The arts have been left a legacy of courage in the face of moral “guardians”, with the death in England yesterday of one of mainstream cinema’s least understated directors, Ken Russell, at the age of 84.
Bruce Arnold, a law lecturer at the University of Canberra said that Russell’s groundbreaking outrages have contemporary resonance. The British iconoclast did much of his work “in a period where the avant-garde was under attack and [moral] guardians such as Mary Whitehouse were ready to foster the sort of moral panic we’ve seen in the treatment of Australian photographer Bill Henson,” Mr Arnold said.
“In the age of YouTube and Lady Gaga we underestimate the chutzpah and creativity of Russell at his peak, and the debt owed by figures such as Guy Ritchie, Christopher Nolan and Peter Greenaway,” Mr Arnold said.
A freelance photographer in his pre-directing days, Russell threw every visual outrage he could at his audiences, breaking taboo after taboo including showing penises in his 1969 Oscar-winning adaptation of DH Lawrence’s novel, “Women in Love”, erotic scenes with Jesus (while crucified) in 1971’s “The Devils”, and injecting disabled people with LSD in 1975’s “Tommy”. Russell even turned his sights on academia, depicting a professor of abnormal psychology experimenting on himself with shamanic hallucinogens in 1980’s “Altered States”. Hallucinatory states also featured in 1986’s “Gothic”.
Mr Arnold said that Russell was not a great artist: “he was too undisciplined and too ready to epater the critics for that. He was, however, a good artist. He loved his art. He struggled with - and for - it. He got up every time he was knocked down and went on to do something else.”
Mr Arnold said that the Russell’s films have kept their vitality, unlike many other avant-garde works. “Four decades later most of the films of the seventies remain inert on the slab, piously embalmed by cinema studies academics and dissected with tools provided by Kristeva, Derrida, Lacan, Zizek or other gurus du jour. Few are films that you remember. Few are films that you love. Most deserve to stay in cold storage. Ken Russell’s films are different. They were outrageous. They were often made on a shoestring budget. They challenged conventions of good taste. They threw mud at idols and offered a distorted, manic picture of the world. They were beautiful. They were watchable. They were what film - outside the frottage of cinema studies - is all about. Russell’s achievement deserves to be respected,” Mr Arnold said.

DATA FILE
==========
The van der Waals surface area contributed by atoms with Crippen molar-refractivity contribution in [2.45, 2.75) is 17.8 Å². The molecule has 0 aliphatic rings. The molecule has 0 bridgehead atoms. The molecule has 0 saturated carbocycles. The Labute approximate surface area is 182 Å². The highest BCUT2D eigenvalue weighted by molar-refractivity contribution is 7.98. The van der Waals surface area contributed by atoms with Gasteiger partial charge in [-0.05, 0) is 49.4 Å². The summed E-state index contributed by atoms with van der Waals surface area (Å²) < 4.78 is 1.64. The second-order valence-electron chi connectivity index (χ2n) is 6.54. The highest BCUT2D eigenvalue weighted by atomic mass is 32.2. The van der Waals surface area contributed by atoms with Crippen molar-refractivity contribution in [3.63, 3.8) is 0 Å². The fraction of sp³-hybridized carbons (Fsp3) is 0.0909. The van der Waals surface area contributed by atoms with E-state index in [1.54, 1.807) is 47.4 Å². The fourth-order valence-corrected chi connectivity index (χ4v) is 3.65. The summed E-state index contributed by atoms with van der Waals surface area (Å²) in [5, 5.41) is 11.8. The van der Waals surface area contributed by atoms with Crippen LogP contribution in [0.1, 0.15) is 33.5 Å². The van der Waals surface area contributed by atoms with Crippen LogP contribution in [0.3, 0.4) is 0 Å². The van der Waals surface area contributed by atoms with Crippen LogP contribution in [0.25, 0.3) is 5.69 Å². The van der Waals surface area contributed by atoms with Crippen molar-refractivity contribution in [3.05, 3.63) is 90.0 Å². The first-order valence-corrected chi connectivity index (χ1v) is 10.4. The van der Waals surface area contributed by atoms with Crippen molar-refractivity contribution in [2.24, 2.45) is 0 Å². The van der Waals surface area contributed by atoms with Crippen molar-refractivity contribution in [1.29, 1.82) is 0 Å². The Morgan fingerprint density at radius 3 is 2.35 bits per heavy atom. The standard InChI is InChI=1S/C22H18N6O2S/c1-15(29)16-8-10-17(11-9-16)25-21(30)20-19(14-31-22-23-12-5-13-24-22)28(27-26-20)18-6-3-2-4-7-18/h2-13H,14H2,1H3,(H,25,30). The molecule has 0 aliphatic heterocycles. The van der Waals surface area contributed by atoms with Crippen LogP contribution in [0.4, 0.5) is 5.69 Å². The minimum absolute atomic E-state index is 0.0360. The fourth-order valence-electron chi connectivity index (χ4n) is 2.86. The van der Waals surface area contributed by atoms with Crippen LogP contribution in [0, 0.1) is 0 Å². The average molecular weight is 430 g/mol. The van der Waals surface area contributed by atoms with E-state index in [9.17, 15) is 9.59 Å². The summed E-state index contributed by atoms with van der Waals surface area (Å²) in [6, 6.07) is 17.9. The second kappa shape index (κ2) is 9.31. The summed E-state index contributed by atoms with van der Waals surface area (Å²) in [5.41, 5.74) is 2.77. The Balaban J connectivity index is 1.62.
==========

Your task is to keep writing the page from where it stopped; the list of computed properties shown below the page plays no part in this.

One of Australia’s foremost DH Lawrence scholars, Dr Christopher Pollnitz of the University of Newcastle, said that “Russell’s "Women in Love” was overdone, like his other films, but the overdoing made shrewd points about Lawrence’s novel.“
"Colliery streets were ghoulishly dark, the opulent Edwardian interiors tableaux of decadence. Scenes in the Midlands countryside or the Austrian Tyrol were lush and glowing, or a glacial white, backdrops against which the players froze or boiled. Glenda Jackson’s Gudrun had an ice to her suavity, Oliver Reed’s Gerald was a boiling kettle with his lid tied on, Alan Bates’s Birkin tried to laugh them out of their rigidities with a leering recital of Lawrence’s poem "Fig”. Only Jennie Linden’s Ursula was not always memorable. But neither is Lawrence’s Ursula in this, his second novel about her. A film that shocks career academics is always a good idea, but to be a good film the director needs to have good ideas of his own.“ Dr Pollnitz said.
Adjunct Professor Bruce Molloy of Bond University’s Centre for Film and Television has sent in these remarks:
Always sad to see a filmmaker pass, especially one as quirky as Ken Russell.
My earliest recollections of his work are of his TV bio-docs, particularly ”Isadora“ and "Mahler” - which seemed to me to offer a new and insightful style of bringing historical figures and their artistic work to life (or maybe that should be larger than life).
In terms of his films, “Women in Love” is for me the standout, even if one contemporary reviewer described it as “An Obscene Undertaking” in, from memory, Sight and Sound. The reason I admire that film is that it came closest of all adaptations of Lawrence to the spirit of the original novel in my opinion, and of course it had an outstanding performances from Alan Bates, Oliver Reed and Glenda Jackson at the top of their form, and with a great supporting cast. It’s not to everyone’s taste of course, but Russell’s films are nothing if not polarising. Unfortunately I don’t think he ever quite reached those heights again, though he certainly made some outrageous films often so diabolically bad that they command some respect.
I believe Russell was something of a practical joker. I recall Fred Schepisi telling stories about Russell in a minor role in “The Russia House” delighting in upsetting the continuity people by arriving each day with subtle changes to his wardrobe, so maybe this quirk influenced his filmmaking too?